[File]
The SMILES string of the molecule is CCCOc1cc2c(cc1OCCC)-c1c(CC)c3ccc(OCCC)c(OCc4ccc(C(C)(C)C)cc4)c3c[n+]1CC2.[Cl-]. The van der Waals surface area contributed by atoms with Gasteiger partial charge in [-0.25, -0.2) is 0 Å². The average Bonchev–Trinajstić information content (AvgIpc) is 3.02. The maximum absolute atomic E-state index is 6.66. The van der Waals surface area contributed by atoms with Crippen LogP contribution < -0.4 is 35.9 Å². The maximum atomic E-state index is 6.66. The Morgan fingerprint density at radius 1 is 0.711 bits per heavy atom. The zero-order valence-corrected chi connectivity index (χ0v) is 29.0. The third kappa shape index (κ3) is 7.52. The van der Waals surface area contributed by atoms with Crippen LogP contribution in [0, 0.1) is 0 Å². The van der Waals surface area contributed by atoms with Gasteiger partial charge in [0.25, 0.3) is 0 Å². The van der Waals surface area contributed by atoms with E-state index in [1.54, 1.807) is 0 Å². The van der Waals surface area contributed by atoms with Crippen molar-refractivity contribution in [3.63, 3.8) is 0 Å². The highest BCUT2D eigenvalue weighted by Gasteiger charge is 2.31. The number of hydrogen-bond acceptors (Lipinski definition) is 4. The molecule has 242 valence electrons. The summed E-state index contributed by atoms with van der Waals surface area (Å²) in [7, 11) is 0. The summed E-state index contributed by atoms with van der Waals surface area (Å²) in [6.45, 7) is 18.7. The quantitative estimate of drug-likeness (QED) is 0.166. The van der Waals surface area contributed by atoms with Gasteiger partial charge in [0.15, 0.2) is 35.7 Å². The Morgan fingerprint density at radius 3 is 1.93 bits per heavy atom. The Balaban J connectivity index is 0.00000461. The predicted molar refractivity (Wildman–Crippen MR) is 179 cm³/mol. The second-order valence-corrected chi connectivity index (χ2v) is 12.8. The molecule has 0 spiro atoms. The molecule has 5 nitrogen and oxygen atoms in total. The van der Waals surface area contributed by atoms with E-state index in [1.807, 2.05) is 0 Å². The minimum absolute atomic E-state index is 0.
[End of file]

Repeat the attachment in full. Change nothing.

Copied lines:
The SMILES string of the molecule is CCCOc1cc2c(cc1OCCC)-c1c(CC)c3ccc(OCCC)c(OCc4ccc(C(C)(C)C)cc4)c3c[n+]1CC2.[Cl-]. The van der Waals surface area contributed by atoms with Gasteiger partial charge in [-0.25, -0.2) is 0 Å². The average Bonchev–Trinajstić information content (AvgIpc) is 3.02. The maximum absolute atomic E-state index is 6.66. The van der Waals surface area contributed by atoms with Crippen LogP contribution < -0.4 is 35.9 Å². The maximum atomic E-state index is 6.66. The Morgan fingerprint density at radius 1 is 0.711 bits per heavy atom. The zero-order valence-corrected chi connectivity index (χ0v) is 29.0. The third kappa shape index (κ3) is 7.52. The van der Waals surface area contributed by atoms with Crippen LogP contribution in [0, 0.1) is 0 Å². The van der Waals surface area contributed by atoms with Gasteiger partial charge in [0.25, 0.3) is 0 Å². The van der Waals surface area contributed by atoms with E-state index in [1.54, 1.807) is 0 Å². The van der Waals surface area contributed by atoms with Crippen molar-refractivity contribution in [3.63, 3.8) is 0 Å². The highest BCUT2D eigenvalue weighted by Gasteiger charge is 2.31. The number of hydrogen-bond acceptors (Lipinski definition) is 4. The molecule has 242 valence electrons. The summed E-state index contributed by atoms with van der Waals surface area (Å²) in [7, 11) is 0. The summed E-state index contributed by atoms with van der Waals surface area (Å²) in [6.45, 7) is 18.7. The quantitative estimate of drug-likeness (QED) is 0.166. The van der Waals surface area contributed by atoms with Gasteiger partial charge in [0.15, 0.2) is 35.7 Å². The Morgan fingerprint density at radius 3 is 1.93 bits per heavy atom. The Balaban J connectivity index is 0.00000461. The predicted molar refractivity (Wildman–Crippen MR) is 179 cm³/mol. The second-order valence-corrected chi connectivity index (χ2v) is 12.8. The molecule has 0 spiro atoms. The molecule has 5 nitrogen and oxygen atoms in total. The van der Waals surface area contributed by atoms with E-state index in [1.807, 2.05) is 0 Å². The minimum absolute atomic E-state index is 0.